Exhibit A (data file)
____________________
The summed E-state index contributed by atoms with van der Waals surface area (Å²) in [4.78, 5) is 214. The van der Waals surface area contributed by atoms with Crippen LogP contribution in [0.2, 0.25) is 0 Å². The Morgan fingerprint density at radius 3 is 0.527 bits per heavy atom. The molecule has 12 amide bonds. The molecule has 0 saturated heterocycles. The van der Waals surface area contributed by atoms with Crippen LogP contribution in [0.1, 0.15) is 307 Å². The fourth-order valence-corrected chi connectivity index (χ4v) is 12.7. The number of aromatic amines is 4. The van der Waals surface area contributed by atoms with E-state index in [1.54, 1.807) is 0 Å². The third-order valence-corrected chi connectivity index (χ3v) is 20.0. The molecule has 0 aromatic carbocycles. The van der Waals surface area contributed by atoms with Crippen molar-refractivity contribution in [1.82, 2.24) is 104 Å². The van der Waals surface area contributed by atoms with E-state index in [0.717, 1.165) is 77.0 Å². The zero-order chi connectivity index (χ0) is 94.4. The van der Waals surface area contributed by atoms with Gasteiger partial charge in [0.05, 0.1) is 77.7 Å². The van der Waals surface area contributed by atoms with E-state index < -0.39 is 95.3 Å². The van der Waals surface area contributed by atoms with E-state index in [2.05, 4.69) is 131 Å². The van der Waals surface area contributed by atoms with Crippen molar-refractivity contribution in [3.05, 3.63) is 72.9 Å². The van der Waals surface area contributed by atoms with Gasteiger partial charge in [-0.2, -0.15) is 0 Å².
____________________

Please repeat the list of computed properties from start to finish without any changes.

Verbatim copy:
The summed E-state index contributed by atoms with van der Waals surface area (Å²) in [4.78, 5) is 214. The van der Waals surface area contributed by atoms with Crippen LogP contribution in [0.2, 0.25) is 0 Å². The Morgan fingerprint density at radius 3 is 0.527 bits per heavy atom. The molecule has 12 amide bonds. The molecule has 0 saturated heterocycles. The van der Waals surface area contributed by atoms with Crippen LogP contribution in [0.1, 0.15) is 307 Å². The fourth-order valence-corrected chi connectivity index (χ4v) is 12.7. The number of aromatic amines is 4. The van der Waals surface area contributed by atoms with E-state index in [1.54, 1.807) is 0 Å². The third-order valence-corrected chi connectivity index (χ3v) is 20.0. The molecule has 0 aromatic carbocycles. The van der Waals surface area contributed by atoms with Crippen molar-refractivity contribution in [1.82, 2.24) is 104 Å². The van der Waals surface area contributed by atoms with E-state index in [0.717, 1.165) is 77.0 Å². The zero-order chi connectivity index (χ0) is 94.4. The van der Waals surface area contributed by atoms with Gasteiger partial charge in [0.05, 0.1) is 77.7 Å². The van der Waals surface area contributed by atoms with E-state index < -0.39 is 95.3 Å². The van der Waals surface area contributed by atoms with E-state index in [2.05, 4.69) is 131 Å². The van der Waals surface area contributed by atoms with Crippen molar-refractivity contribution in [3.05, 3.63) is 72.9 Å². The van der Waals surface area contributed by atoms with Gasteiger partial charge in [-0.2, -0.15) is 0 Å².